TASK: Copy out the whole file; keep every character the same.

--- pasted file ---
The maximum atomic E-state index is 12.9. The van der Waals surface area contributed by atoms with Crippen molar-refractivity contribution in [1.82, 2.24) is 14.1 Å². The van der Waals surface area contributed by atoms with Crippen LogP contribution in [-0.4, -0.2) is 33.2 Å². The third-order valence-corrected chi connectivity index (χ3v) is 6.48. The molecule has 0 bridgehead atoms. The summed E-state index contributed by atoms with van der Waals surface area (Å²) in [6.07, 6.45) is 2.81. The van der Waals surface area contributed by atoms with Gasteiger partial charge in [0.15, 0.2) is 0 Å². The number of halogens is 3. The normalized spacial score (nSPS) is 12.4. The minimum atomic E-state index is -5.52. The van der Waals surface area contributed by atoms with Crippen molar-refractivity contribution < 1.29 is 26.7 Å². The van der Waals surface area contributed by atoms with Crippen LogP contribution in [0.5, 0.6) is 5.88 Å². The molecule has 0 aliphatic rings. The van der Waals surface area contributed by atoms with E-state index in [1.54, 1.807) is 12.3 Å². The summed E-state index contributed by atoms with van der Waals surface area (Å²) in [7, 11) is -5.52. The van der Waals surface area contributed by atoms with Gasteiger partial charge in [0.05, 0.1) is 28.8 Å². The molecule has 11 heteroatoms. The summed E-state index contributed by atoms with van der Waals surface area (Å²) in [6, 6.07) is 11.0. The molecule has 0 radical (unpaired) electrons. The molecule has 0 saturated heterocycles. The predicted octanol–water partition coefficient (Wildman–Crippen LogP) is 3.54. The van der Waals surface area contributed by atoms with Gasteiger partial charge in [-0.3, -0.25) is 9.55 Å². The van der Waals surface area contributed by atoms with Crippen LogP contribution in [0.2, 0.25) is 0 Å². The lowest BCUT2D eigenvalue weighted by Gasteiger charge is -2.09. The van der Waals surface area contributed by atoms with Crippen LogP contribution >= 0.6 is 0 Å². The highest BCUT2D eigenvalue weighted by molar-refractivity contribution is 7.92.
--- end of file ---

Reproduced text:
The maximum atomic E-state index is 12.9. The van der Waals surface area contributed by atoms with Crippen molar-refractivity contribution in [1.82, 2.24) is 14.1 Å². The van der Waals surface area contributed by atoms with Crippen LogP contribution in [-0.4, -0.2) is 33.2 Å². The third-order valence-corrected chi connectivity index (χ3v) is 6.48. The molecule has 0 bridgehead atoms. The summed E-state index contributed by atoms with van der Waals surface area (Å²) in [6.07, 6.45) is 2.81. The van der Waals surface area contributed by atoms with Gasteiger partial charge in [0.15, 0.2) is 0 Å². The number of halogens is 3. The normalized spacial score (nSPS) is 12.4. The minimum atomic E-state index is -5.52. The van der Waals surface area contributed by atoms with Crippen molar-refractivity contribution < 1.29 is 26.7 Å². The van der Waals surface area contributed by atoms with Crippen LogP contribution in [0.5, 0.6) is 5.88 Å². The molecule has 0 aliphatic rings. The van der Waals surface area contributed by atoms with E-state index in [1.54, 1.807) is 12.3 Å². The summed E-state index contributed by atoms with van der Waals surface area (Å²) in [7, 11) is -5.52. The van der Waals surface area contributed by atoms with Gasteiger partial charge in [0.05, 0.1) is 28.8 Å². The molecule has 11 heteroatoms. The summed E-state index contributed by atoms with van der Waals surface area (Å²) in [6, 6.07) is 11.0. The molecule has 0 radical (unpaired) electrons. The molecule has 0 saturated heterocycles. The predicted octanol–water partition coefficient (Wildman–Crippen LogP) is 3.54. The van der Waals surface area contributed by atoms with Gasteiger partial charge in [-0.3, -0.25) is 9.55 Å². The van der Waals surface area contributed by atoms with Crippen LogP contribution in [0.2, 0.25) is 0 Å². The lowest BCUT2D eigenvalue weighted by Gasteiger charge is -2.09. The van der Waals surface area contributed by atoms with Crippen LogP contribution >= 0.6 is 0 Å². The highest BCUT2D eigenvalue weighted by molar-refractivity contribution is 7.92.